Artifacts a country story from an old blog 11/09..the car is still here but there is less of it
In any environment, there may be those pieces of human history left over that try to tell their own story. On the property here, there are neat things: glass bottles piled in a heap; large boulders that line hedgerows between farmland; and four abandoned cars.
The cars are placed throughout the property,
when you reach the pink car, you know you have almost reached the southern end of the land. Closer in, toward our house, is the decaying car featured in the picture. You may not even be able to tell it is a car.
Since the beginning of my life here, I have made up stories about who sat in these cars, and why they were dumped in these spots. Through the mist of time, I recreated Bonnie and Clyde or their 1940s, 50s, 60s counterparts and had them running in the middle of the night to our house where they paid the owner to dump their car.
“Nah,” said my husband, “this is just what people did with trash back in the day, put it on the farmland.”
Then one Sunday night, I would say circa 2000, I cannot remember now, a phone call came at 10pm.
“Sir, this is the state police office.”
“Yes, what can I do for you?”
“Does your son have access to some old cars?”
My husband’s son lived out-of-town then. “Yes,” replied my husband. “Why?”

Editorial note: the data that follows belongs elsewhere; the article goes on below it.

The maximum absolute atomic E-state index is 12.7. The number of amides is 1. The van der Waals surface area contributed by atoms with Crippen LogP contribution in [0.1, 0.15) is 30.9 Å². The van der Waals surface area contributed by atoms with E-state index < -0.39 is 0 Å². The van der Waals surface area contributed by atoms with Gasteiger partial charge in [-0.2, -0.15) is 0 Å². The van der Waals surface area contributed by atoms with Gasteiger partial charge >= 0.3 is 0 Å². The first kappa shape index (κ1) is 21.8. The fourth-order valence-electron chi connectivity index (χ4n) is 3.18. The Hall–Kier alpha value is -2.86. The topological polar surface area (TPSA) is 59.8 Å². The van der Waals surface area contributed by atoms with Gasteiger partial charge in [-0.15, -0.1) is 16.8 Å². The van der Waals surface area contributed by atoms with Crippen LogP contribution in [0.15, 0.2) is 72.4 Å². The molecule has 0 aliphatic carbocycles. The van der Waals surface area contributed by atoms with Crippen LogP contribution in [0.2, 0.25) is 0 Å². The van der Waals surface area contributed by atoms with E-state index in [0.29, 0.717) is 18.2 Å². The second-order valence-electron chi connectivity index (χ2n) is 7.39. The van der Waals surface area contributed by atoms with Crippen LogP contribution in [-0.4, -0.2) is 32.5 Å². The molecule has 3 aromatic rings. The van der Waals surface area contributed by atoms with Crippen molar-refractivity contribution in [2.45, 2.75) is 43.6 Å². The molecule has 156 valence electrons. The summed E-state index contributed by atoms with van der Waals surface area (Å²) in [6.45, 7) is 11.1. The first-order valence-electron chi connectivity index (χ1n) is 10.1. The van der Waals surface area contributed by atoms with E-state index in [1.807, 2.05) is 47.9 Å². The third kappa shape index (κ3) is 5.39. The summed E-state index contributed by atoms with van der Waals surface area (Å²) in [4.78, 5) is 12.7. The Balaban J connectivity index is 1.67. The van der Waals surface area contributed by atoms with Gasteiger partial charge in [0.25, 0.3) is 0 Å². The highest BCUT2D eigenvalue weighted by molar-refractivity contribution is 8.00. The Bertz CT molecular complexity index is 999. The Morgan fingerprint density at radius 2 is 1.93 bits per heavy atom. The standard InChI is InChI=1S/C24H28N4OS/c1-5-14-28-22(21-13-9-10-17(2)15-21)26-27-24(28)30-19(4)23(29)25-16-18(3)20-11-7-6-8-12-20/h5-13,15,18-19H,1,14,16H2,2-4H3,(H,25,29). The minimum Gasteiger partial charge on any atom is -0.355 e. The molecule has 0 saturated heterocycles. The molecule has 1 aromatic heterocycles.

“Well, he apparently gave one of the license plates to this young man we have just pulled over, do you know a Bud D?”
“Ok, that is possible, Bud D, is his friend.”
“And, this license plate belongs to a man wanted for killing a very important person a few decades back, we will be over to check out the cars tomorrow.”
“Oh,” replied my husband and hung up the phone.
“That was weird” and he told me the story.
We were both gone the next day and no note was left signifying the police stop.
The cars looked unmoved. Nevertheless, what I learned from that is something like the old statement about paranoia, “just because you make it up, doesn’t mean it isn’t real.”
The artifacts around us tell a story. This car has been here since before my husband moved here in 1979. We no nothing about the specific owner, not even the name.
This is a lovely human story: posted by David Kanigan, by Naoim Shihab Nye who also wrote the poem Kindness, which you can read at http://www.elise.com/q/poetry/naomi.htm. After reading this, I think I’ll always take a plant with me wherever I go:-)
Originally posted on Live & Learn:
Gate A-4 By Naomi Shihab Nye:
Wandering around the Albuquerque Airport Terminal, after learning my flight had been delayed four hours, I heard an announcement: “If anyone in the vicinity of Gate A-4 understands any Arabic, please come to the gate immediately.” Well— one pauses these days. Gate A-4 was my own gate. I went there.
An older woman in full traditional Palestinian embroidered dress, just like my grandma wore, was crumpled to the floor, wailing. “Help,” said the flight agent. “Talk to her . What is her problem? We told her the flight was going to be late and she did this.”
I stooped to put my arm around the woman and spoke haltingly. “Shu-dow-a, shu-bid-uck, habibti? Stani schway, min fadlick, shu-bit-se-wee?” The minute she heard any words she knew, however poorly used, she stopped crying. She thought the flight had been cancelled entirely. She needed to be…
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In 2008, I thought it might be fun to write a blog. I did not get around to it until 2009. I found this tonight on my computer.